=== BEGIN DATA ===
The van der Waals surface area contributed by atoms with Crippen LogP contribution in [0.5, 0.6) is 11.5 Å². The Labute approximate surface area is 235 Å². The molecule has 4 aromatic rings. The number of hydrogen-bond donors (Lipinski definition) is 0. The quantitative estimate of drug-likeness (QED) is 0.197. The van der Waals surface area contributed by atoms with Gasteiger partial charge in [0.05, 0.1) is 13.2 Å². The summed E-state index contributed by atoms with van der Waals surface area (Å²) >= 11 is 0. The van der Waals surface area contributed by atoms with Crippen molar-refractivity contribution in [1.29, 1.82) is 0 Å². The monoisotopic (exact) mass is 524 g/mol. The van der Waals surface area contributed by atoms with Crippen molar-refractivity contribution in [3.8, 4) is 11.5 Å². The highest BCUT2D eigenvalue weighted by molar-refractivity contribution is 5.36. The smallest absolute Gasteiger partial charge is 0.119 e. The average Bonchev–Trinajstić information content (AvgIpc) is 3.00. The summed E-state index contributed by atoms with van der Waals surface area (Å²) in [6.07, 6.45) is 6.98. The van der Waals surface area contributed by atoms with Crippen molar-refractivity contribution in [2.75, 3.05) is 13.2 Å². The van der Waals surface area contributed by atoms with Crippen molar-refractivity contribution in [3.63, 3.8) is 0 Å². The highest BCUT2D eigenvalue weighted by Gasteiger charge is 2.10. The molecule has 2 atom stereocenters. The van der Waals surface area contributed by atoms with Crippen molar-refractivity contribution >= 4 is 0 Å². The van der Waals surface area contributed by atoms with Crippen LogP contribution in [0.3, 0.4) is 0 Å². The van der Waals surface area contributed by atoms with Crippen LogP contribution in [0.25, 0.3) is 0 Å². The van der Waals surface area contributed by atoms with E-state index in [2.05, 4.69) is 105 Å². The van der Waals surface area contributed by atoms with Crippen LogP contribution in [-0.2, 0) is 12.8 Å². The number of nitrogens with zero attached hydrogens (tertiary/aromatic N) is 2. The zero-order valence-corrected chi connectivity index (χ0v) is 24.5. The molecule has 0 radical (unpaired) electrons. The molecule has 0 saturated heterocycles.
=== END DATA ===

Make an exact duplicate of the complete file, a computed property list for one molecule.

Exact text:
The van der Waals surface area contributed by atoms with Crippen LogP contribution in [0.5, 0.6) is 11.5 Å². The Labute approximate surface area is 235 Å². The molecule has 4 aromatic rings. The number of hydrogen-bond donors (Lipinski definition) is 0. The quantitative estimate of drug-likeness (QED) is 0.197. The van der Waals surface area contributed by atoms with Gasteiger partial charge in [0.05, 0.1) is 13.2 Å². The summed E-state index contributed by atoms with van der Waals surface area (Å²) >= 11 is 0. The van der Waals surface area contributed by atoms with Crippen molar-refractivity contribution in [1.29, 1.82) is 0 Å². The monoisotopic (exact) mass is 524 g/mol. The van der Waals surface area contributed by atoms with Crippen molar-refractivity contribution in [3.8, 4) is 11.5 Å². The highest BCUT2D eigenvalue weighted by molar-refractivity contribution is 5.36. The smallest absolute Gasteiger partial charge is 0.119 e. The average Bonchev–Trinajstić information content (AvgIpc) is 3.00. The summed E-state index contributed by atoms with van der Waals surface area (Å²) in [6.07, 6.45) is 6.98. The van der Waals surface area contributed by atoms with Crippen molar-refractivity contribution in [2.75, 3.05) is 13.2 Å². The van der Waals surface area contributed by atoms with Crippen molar-refractivity contribution in [3.63, 3.8) is 0 Å². The highest BCUT2D eigenvalue weighted by Gasteiger charge is 2.10. The molecule has 2 atom stereocenters. The van der Waals surface area contributed by atoms with Crippen molar-refractivity contribution >= 4 is 0 Å². The van der Waals surface area contributed by atoms with Crippen LogP contribution in [0.3, 0.4) is 0 Å². The van der Waals surface area contributed by atoms with Crippen LogP contribution in [0.25, 0.3) is 0 Å². The van der Waals surface area contributed by atoms with E-state index in [2.05, 4.69) is 105 Å². The van der Waals surface area contributed by atoms with Crippen LogP contribution in [-0.2, 0) is 12.8 Å². The number of nitrogens with zero attached hydrogens (tertiary/aromatic N) is 2. The zero-order valence-corrected chi connectivity index (χ0v) is 24.5. The molecule has 0 radical (unpaired) electrons. The molecule has 0 saturated heterocycles.